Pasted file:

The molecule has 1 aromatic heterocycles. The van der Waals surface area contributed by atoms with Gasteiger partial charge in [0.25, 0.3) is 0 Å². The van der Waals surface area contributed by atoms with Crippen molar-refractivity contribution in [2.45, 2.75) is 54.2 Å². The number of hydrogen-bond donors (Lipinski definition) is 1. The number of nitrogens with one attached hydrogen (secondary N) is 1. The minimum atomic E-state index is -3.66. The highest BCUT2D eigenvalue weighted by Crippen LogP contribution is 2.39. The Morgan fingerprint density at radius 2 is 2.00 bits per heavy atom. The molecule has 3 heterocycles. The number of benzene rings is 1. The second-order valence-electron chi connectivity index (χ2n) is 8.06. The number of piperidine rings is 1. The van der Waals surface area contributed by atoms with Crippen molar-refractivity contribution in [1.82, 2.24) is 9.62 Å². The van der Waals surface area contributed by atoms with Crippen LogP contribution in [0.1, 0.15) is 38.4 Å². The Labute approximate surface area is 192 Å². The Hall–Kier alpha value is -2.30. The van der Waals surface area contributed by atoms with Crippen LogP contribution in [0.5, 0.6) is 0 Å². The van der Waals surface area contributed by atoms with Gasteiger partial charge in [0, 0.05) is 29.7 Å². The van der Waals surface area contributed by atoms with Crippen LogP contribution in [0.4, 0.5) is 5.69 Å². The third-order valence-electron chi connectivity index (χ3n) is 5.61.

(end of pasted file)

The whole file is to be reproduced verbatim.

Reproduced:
The molecule has 1 aromatic heterocycles. The van der Waals surface area contributed by atoms with Gasteiger partial charge in [0.25, 0.3) is 0 Å². The van der Waals surface area contributed by atoms with Crippen molar-refractivity contribution in [2.45, 2.75) is 54.2 Å². The number of hydrogen-bond donors (Lipinski definition) is 1. The number of nitrogens with one attached hydrogen (secondary N) is 1. The minimum atomic E-state index is -3.66. The highest BCUT2D eigenvalue weighted by Crippen LogP contribution is 2.39. The Morgan fingerprint density at radius 2 is 2.00 bits per heavy atom. The molecule has 3 heterocycles. The number of benzene rings is 1. The second-order valence-electron chi connectivity index (χ2n) is 8.06. The number of piperidine rings is 1. The van der Waals surface area contributed by atoms with Crippen molar-refractivity contribution in [1.82, 2.24) is 9.62 Å². The van der Waals surface area contributed by atoms with Crippen LogP contribution in [0.1, 0.15) is 38.4 Å². The Labute approximate surface area is 192 Å². The Hall–Kier alpha value is -2.30. The van der Waals surface area contributed by atoms with Crippen LogP contribution in [0.5, 0.6) is 0 Å². The van der Waals surface area contributed by atoms with Gasteiger partial charge in [0, 0.05) is 29.7 Å². The van der Waals surface area contributed by atoms with Crippen LogP contribution in [0.4, 0.5) is 5.69 Å². The third-order valence-electron chi connectivity index (χ3n) is 5.61.